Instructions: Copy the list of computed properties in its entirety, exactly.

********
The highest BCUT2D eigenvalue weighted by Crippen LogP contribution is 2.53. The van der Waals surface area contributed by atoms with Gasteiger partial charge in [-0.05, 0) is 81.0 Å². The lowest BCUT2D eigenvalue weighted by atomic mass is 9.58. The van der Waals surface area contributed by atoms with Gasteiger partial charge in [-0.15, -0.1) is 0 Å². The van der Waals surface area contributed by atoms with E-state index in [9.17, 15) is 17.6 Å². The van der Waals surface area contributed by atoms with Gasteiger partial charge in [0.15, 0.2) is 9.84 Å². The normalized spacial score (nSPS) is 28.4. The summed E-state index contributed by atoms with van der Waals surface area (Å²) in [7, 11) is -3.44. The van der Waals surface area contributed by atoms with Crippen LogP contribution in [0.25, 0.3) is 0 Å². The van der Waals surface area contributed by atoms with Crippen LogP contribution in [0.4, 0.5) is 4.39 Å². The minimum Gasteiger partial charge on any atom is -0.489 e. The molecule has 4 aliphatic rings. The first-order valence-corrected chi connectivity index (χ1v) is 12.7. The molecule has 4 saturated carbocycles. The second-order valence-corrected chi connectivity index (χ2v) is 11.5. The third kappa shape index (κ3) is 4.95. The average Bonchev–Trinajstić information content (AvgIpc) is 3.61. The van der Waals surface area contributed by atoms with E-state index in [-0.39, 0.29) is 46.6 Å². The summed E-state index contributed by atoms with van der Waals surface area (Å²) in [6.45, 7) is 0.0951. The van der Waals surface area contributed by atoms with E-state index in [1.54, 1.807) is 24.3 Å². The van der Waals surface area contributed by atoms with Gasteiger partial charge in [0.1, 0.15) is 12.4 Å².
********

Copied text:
The highest BCUT2D eigenvalue weighted by Crippen LogP contribution is 2.53. The van der Waals surface area contributed by atoms with Gasteiger partial charge in [-0.05, 0) is 81.0 Å². The lowest BCUT2D eigenvalue weighted by atomic mass is 9.58. The van der Waals surface area contributed by atoms with Gasteiger partial charge in [-0.15, -0.1) is 0 Å². The van der Waals surface area contributed by atoms with E-state index in [9.17, 15) is 17.6 Å². The van der Waals surface area contributed by atoms with Gasteiger partial charge in [0.15, 0.2) is 9.84 Å². The normalized spacial score (nSPS) is 28.4. The summed E-state index contributed by atoms with van der Waals surface area (Å²) in [7, 11) is -3.44. The van der Waals surface area contributed by atoms with Crippen LogP contribution in [0.25, 0.3) is 0 Å². The van der Waals surface area contributed by atoms with Crippen LogP contribution in [0.4, 0.5) is 4.39 Å². The minimum Gasteiger partial charge on any atom is -0.489 e. The molecule has 4 aliphatic rings. The first-order valence-corrected chi connectivity index (χ1v) is 12.7. The molecule has 4 saturated carbocycles. The second-order valence-corrected chi connectivity index (χ2v) is 11.5. The third kappa shape index (κ3) is 4.95. The average Bonchev–Trinajstić information content (AvgIpc) is 3.61. The van der Waals surface area contributed by atoms with E-state index in [-0.39, 0.29) is 46.6 Å². The summed E-state index contributed by atoms with van der Waals surface area (Å²) in [6.45, 7) is 0.0951. The van der Waals surface area contributed by atoms with E-state index in [1.54, 1.807) is 24.3 Å². The van der Waals surface area contributed by atoms with Gasteiger partial charge in [0.1, 0.15) is 12.4 Å².